Last month, while in transit for a few hours in London, my wife and I decided to sit by the windows of a hallway that connects the sides of the airport terminal. The hallway was a nice, cool area and a big open space for our little daughter to run herself ragged before getting on the airplane. While sitting there talking to my wife who proudly wears her hijab (head covering) and playing with our daughter, I noticed that amongst the waves of people that came and went across this hallway were scores of Muslims. Masha’Allah (God has willed it), sisters wearing their hijabs, abayas or jilbabs (loose garments covering the whole body) walking alongside of brothers with their sunnah (Prophetic tradition) beards. Yet the more the numbers of Muslims walk by us the sadder I get for the state of morale amongst us.
Out of the scores of Muslims walking by, only a handful said “Assalamu `alaykum (peace be upon you).” I did not know how to interpret this. Authu’Billah (God forbid), is it a low level of Iman (faith)? Is it a fear of being recognized as a Muslim, or is it just negligence of the importance and the benefits of saying salam? I am not going to judge based on the brief interaction. I will give all my brothers and sisters the benefit of the doubt and say that it is probably a lack of appreciation of the benefit of greeting each other with salam. Instead, I will take advantage of this portal to remind myself and others of some of the stated benefits of our greeting of Islam.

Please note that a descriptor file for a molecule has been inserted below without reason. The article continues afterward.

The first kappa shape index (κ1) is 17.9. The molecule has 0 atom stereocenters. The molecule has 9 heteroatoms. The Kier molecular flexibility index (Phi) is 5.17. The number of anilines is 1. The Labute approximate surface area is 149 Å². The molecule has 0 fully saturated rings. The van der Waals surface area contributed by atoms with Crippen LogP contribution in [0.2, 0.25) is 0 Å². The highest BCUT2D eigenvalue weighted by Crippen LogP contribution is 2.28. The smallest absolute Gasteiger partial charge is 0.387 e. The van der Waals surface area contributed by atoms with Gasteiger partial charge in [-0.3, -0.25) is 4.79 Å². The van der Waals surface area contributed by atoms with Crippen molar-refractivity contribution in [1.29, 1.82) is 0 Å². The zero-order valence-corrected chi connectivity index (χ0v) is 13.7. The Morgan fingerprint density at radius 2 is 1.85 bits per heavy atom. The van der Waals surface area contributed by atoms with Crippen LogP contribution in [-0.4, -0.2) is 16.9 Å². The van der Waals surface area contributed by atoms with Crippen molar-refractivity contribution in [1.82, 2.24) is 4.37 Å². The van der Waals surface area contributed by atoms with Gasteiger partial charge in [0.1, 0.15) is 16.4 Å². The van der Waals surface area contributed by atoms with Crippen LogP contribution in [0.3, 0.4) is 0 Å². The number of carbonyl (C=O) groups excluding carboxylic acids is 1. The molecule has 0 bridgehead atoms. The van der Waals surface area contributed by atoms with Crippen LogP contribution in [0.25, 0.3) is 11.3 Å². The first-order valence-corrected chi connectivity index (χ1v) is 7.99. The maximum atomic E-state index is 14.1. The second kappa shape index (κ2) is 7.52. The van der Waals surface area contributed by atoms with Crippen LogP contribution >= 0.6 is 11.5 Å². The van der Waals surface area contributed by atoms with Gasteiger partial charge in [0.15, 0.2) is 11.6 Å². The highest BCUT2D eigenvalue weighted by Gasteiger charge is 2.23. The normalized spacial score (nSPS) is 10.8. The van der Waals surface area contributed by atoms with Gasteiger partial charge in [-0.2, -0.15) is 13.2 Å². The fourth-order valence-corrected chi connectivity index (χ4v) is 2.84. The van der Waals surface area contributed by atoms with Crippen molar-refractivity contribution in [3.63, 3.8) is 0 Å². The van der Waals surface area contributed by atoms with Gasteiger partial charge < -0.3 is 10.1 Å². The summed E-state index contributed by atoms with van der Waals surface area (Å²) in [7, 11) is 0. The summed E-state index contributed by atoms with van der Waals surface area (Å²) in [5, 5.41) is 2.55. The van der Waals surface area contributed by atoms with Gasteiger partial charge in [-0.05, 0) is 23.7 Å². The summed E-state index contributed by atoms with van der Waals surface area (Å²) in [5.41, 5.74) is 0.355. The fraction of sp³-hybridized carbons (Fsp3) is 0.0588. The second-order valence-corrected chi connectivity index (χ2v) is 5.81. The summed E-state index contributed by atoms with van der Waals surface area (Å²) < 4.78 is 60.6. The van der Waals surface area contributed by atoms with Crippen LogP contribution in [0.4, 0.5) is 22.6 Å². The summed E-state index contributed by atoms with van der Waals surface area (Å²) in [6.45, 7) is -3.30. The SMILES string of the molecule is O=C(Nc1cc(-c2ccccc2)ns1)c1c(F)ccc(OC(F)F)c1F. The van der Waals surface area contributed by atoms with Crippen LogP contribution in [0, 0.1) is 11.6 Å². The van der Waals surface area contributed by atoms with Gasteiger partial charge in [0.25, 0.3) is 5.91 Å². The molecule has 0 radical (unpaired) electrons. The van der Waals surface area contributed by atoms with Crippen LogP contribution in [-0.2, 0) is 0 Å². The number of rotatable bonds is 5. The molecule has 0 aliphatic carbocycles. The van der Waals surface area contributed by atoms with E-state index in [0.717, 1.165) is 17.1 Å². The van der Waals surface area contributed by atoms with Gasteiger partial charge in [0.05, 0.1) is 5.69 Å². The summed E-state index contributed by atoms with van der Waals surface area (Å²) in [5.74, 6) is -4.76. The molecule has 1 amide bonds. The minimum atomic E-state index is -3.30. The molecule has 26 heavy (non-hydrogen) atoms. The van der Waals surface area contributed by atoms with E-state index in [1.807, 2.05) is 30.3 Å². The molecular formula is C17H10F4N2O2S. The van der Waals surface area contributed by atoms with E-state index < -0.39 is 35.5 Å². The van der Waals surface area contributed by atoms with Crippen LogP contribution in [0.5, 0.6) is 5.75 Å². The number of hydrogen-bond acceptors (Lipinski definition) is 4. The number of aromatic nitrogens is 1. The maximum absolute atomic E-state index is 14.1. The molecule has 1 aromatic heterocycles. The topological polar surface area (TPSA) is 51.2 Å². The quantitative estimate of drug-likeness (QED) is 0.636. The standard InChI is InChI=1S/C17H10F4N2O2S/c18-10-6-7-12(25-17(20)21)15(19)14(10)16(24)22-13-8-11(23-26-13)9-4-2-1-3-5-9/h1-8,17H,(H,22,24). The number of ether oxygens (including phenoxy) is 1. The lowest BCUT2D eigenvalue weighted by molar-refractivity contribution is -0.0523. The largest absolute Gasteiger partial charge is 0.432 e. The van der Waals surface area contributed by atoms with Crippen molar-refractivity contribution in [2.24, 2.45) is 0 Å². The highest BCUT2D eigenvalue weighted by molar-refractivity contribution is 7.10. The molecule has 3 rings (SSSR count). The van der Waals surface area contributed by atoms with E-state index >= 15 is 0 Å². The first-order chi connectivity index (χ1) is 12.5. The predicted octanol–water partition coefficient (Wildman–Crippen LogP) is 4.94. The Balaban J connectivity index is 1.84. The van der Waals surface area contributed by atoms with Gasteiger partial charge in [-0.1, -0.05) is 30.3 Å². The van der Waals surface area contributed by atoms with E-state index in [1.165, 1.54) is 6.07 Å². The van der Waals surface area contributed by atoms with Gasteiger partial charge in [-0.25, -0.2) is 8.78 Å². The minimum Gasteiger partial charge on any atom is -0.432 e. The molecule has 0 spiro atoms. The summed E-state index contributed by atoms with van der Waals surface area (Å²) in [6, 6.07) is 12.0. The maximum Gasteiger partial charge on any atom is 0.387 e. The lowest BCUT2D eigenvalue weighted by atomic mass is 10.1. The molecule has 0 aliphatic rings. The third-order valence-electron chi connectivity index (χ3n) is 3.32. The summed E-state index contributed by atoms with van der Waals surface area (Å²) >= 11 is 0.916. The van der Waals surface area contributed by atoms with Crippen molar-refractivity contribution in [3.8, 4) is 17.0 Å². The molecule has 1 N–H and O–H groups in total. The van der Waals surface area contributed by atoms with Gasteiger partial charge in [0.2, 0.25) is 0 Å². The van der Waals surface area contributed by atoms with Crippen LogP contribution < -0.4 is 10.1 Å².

In the book of hadith, Riyad Al-Saliheen, there is a chapter on salam. In it you will find this interesting hadith:
Narrated by Abu Hurayrah that the Prophet ﷺ said: “You will not enter Jannah until you believe (or have faith) and you will not believe (or have faith) until you love one another.”
This concept of brotherhood/sisterhood in Islam is of utmost importance and it is elaborated on in many different ayat (verses of the Qur’an) and ahadeeth (sayings of the Prophet ﷺ). The above hadith is one such example highlighting the importance of brotherhood/sisterhood that is woven by the fabric of love. The Prophet ﷺ said the couples will enter Jannah (paradise) who base their love for each other on faith. It is a concept that was explicitly stated in another hadith:
Anas Ibn Malik, the servant of the Prophet ﷺ , narrated that the Prophet ﷺ said: “Verily one will not have faith until he loves to his brother what he loves for himself.”
Love is an important component in our relationship as members of the Muslim community; it is the basis for spreading peace and security amongst ourselves. The Prophet ﷺ gives us an easy way by which we can spread that love as he continues in the former hadith:
“Shall I not tell you about something if you do you would love one another? Spread salam amongst yourselves.”
Each language, culture, and region of the world has its way of greeting and saluting one another. Islam transcends these boundaries and no matter who you are or where you are from you should always greet another Muslim the same way. They are just a few words yet they display a profound sense of unity and an immense sense of peace and security. It is a promise of peace and a wish of mercy and blessings upon the other person. By saying salam, the stage is set for a good and peaceful interaction. I never understood the power of saying salam until one day, a few minutes before `Asr prayer, I look to my right after finishing the two raka’ahs of tahiyat al masjid (prayer upon entering the masjid) and I see in the corner someone I have not talked to in over fourteen years. I remembered him clearly and not very positively. We used to play soccer together growing up and he was someone that started a lot of fights and caused a lot of trouble. I pondered for a few seconds; should I go over and say salam or just pretend like I don’t see him, pray, and go home? I thought to myself, would he even remember or acknowledge me? Or would he just shrug me off and scoff at me. Eventually I mustered up the courage and went over.
“Assalamu `alaykum.” I said